which there is no escape. It is time that 1,347 from old age, 918 from cholera such views be consigned to the great infantum, 637 from cancer, +64 from dump-heap where the carts of super- typhoid fever, and 411 from diphtheria. stition are—thank God!-unloading the It will be seen that diphtheria and intellectual garbage of generations, and typhoid fever appear almost insignifithe true relation of cause to effect be cant upon the diagram compared with studiously and scientifically examined. the great mortality from consumption, To do this, we must get at all the facts although the former will cause far that have in any way a casual relation greater anxiety and excitement in any to the disease. First, the extent of its community. Gver fifteen per cent. of prevaleuce must be known; the age, sex, all the deaths that occur in New Engand condition of its decendents; the land are from consumption. Diagram season, topography, and other factors No. 2 shows the percentages of deaths that can only be obtained by a careful from consumption, by specified ages, to and systematic registration.
the total mortality from consumption, With a view of presenting some of for tine years 1885, 1886, 1887. This these essential facts for your considera- diagram represents the disease as it tion, I have prepared a few diagrams actually exists. The percentage of deand tables which I trust will not weary cendents is
as follows: Under one, yon to follow.
2.44; one to five, 2.07; five to ten, 0.78;
Diagram No. 1 shows the proportional ten to fifteen, 1.53; fifteen to twenty, relation of consumption to eight of the 9.74; twenty to thirty, 26.78; thirty to most fatal diseases in the state, arrang- forty, 18.98; forty to fifty, 12.60; fifty ed in their numerical order of fatality. to sixty, 9.08; sixty to seventy, 8.33; It should be remembered that these seventy to eighty, 5.22; over eighty, Jiagrams cover a period of three years, 2.40. 1885, 1886, 1887. There were 2,432 This table, taken by itself without deaths from consumption, 1,536 from reference to the living of the respective heart disease, 1,526 from pneumonia, ages given, is exceedingly misleading, 1 421 from apoplexy and paralysis, inasmuch as, without considering the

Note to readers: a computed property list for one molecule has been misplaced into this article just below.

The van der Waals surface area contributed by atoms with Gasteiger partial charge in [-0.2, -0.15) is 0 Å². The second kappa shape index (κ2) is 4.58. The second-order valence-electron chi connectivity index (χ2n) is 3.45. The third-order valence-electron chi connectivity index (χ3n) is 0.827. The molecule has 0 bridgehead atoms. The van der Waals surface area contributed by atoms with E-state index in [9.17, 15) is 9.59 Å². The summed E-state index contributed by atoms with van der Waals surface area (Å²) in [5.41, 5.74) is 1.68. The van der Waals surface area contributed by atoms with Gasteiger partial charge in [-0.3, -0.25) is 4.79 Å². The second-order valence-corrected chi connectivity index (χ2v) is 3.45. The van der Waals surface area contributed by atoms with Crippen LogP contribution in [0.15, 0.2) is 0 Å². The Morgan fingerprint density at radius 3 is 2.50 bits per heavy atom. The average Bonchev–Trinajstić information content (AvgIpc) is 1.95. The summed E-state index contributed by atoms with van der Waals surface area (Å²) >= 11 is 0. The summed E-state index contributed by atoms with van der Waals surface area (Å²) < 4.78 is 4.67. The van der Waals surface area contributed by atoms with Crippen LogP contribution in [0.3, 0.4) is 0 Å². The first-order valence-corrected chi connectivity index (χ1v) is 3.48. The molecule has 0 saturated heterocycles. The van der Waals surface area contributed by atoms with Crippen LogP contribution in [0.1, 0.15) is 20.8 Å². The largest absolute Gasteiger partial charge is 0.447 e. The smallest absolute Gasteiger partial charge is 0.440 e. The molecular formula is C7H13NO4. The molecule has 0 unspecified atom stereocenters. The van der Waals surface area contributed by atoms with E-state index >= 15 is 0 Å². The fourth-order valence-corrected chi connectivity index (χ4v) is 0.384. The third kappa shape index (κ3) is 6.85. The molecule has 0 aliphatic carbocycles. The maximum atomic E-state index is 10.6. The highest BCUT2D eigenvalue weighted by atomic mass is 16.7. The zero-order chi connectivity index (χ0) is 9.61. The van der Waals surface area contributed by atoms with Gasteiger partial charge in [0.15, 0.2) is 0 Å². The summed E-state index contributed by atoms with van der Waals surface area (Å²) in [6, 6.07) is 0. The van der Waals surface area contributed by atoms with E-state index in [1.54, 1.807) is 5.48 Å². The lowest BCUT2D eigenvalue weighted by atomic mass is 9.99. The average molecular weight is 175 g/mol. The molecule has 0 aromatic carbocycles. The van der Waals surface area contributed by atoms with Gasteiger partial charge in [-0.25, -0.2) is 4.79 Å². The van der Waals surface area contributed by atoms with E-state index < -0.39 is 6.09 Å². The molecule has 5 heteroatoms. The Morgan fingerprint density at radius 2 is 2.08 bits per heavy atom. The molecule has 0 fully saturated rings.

latter factor, it would leave the impres- been reached. I have therefore taken sion that between the ages of twenty some pains and time to study the suband forty the liability to the disease is ject, and am able to prove by figures nearly twice as great as at any other that such a supposed “consumptive period of life. A greater number die, period” does not exist, except to a very as this diagram and the table show, limited degree.
This fact is shown in Diagram No. 3, which represents the percentages from consumption for the three years
DIA-M :3 before mentioned, by specified ages, to
the total population of those ages. The DIA’M 2
percentages are as follows: between those ages, but there is a much Under one, .32; one to five, .06; five larger living dopulation between those to ten, .02; ten to fifteen, .04; fifteen same ages. My observation has long to twenty, .24; twenty to thirty, .34; led me to doubt that there was any thirty to forty, .32; forty to fifty, .25; period of life that could be classed as fifty to sixty, .22; sixty to seventy, .38; "consumptive," in contradistinction to seventy to eighty, .29; over eighty, .41. any other period offering exemption Standing in another way, the ratio of from the disease, after adult life has I deaths from consumption to the living